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Charles Eliot Norton : the art of reform in nineteenth-century America

著者: Linda C Dowling
出版: Durham, N.H. : University of New Hampshire ; Hanover : University Press of New England, ©2007.
シリーズ: Becoming modern.
エディション/フォーマット:   書籍 : Biography : State or province government publication : Englishすべてのエディションとフォーマットを見る
データベース:WorldCat
概要:
"Author, translator, social critic, and Harvard professor of art, Charles Eliot Norton was widely regarded in his own day as the most cultivated man in America. In modern times, by contrast, he has been condemned as the supercilious representative of an embattled patrician caste. This revisionary study argues that Norton's genuine significance for American culture and politics today can only be grasped by recovering  続きを読む
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その他のフォーマット: Online version:
Dowling, Linda C., 1944-
Charles Eliot Norton.
Durham, N.H. : University of New Hampshire ; Hanover : University Press of New England, c2007
(OCoLC)608430715
関連の人物: Charles Eliot Norton; Charles Eliot Norton; Charles Eliot Norton; Charles Eliot Norton; Charles Eliot Norton
資料の種類: Biography, Government publication, State or province government publication, インターネット資料
ドキュメントの種類: 図書, インターネットリソース
すべての著者/寄与者: Linda C Dowling
ISBN: 9781584656463 1584656468
OCLC No.: 137331409
形態 xxi, 221 p. ; 24 cm.
コンテンツ: The art of reform --
War and democracy --
Culture as virtue --
Eden and after --
The darker day.
シリーズタイトル: Becoming modern.
責任者: Linda Dowling.
その他の情報:

概要:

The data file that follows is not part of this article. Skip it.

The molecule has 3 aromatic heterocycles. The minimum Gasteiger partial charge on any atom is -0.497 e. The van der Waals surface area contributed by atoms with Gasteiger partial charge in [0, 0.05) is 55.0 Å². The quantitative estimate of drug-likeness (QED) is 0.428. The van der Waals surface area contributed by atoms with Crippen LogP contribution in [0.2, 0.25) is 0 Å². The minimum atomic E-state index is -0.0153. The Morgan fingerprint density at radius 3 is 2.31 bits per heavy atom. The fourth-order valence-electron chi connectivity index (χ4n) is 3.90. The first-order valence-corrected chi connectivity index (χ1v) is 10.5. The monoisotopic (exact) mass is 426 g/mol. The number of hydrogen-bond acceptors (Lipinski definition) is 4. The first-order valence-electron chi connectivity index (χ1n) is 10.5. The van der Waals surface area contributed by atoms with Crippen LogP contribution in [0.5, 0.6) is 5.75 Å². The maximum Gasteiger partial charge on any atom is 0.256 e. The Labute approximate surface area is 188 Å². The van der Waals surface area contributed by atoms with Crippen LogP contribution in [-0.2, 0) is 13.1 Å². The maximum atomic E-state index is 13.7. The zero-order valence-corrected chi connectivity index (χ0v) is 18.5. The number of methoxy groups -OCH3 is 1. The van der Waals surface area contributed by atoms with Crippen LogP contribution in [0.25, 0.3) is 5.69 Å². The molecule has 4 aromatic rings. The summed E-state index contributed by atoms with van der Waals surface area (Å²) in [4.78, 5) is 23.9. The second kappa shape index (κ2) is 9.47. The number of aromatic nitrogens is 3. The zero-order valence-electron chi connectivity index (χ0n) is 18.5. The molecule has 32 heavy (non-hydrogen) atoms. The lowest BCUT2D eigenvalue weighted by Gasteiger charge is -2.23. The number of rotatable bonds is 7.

"Author, translator, social critic, and Harvard professor of art, Charles Eliot Norton was widely regarded in his own day as the most cultivated man in America. In modern times, by contrast, he has been condemned as the supercilious representative of an embattled patrician caste. This revisionary study argues that Norton's genuine significance for American culture and politics today can only be grasped by recovering the vanished contexts in which his life and work look shape. In a wide-ranging analysis, Linda Dowling demonstrates the effects upon Norton's thought of the great transatlantic humanitarian reform movement of the 1840s, the Pre-Raphaelite and Ruskinian revolution in art and architecture of the 1850s, and the surging liberal optimism that emerged from the Civil War. Drawing on numerous deleted passages from Norton's manuscript journals, Dowling probes beneath the imperturbable mask of the public Norton, bringing to light the elusive private man." "Returning from Europe in 1873, bereft of his wife and stripped of his religious belief, Norton was compelled to confront the painful contradictions within his own liberal political faith. In a land given to celebrating freedom of speech, Norton would become a speaker subjected to physical threats for opposing the Spanish-American War. Among a people given to glorying in its superiority to other civilizations, he would become a social critic reviled for arguing that the nation was failing to live up to its own most cherished ideals. It would be Norton's misfortune, shared with others of his generation, to watch the golden promise of a victorious war for the Union fade into the unrepentant cynicism of the Gilded Age. Yet Norton's militant idealism and heroic citizenship, Dowling argues, survive now as a vital parable for American civic liberalism in the present day."--BOOK JACKET.

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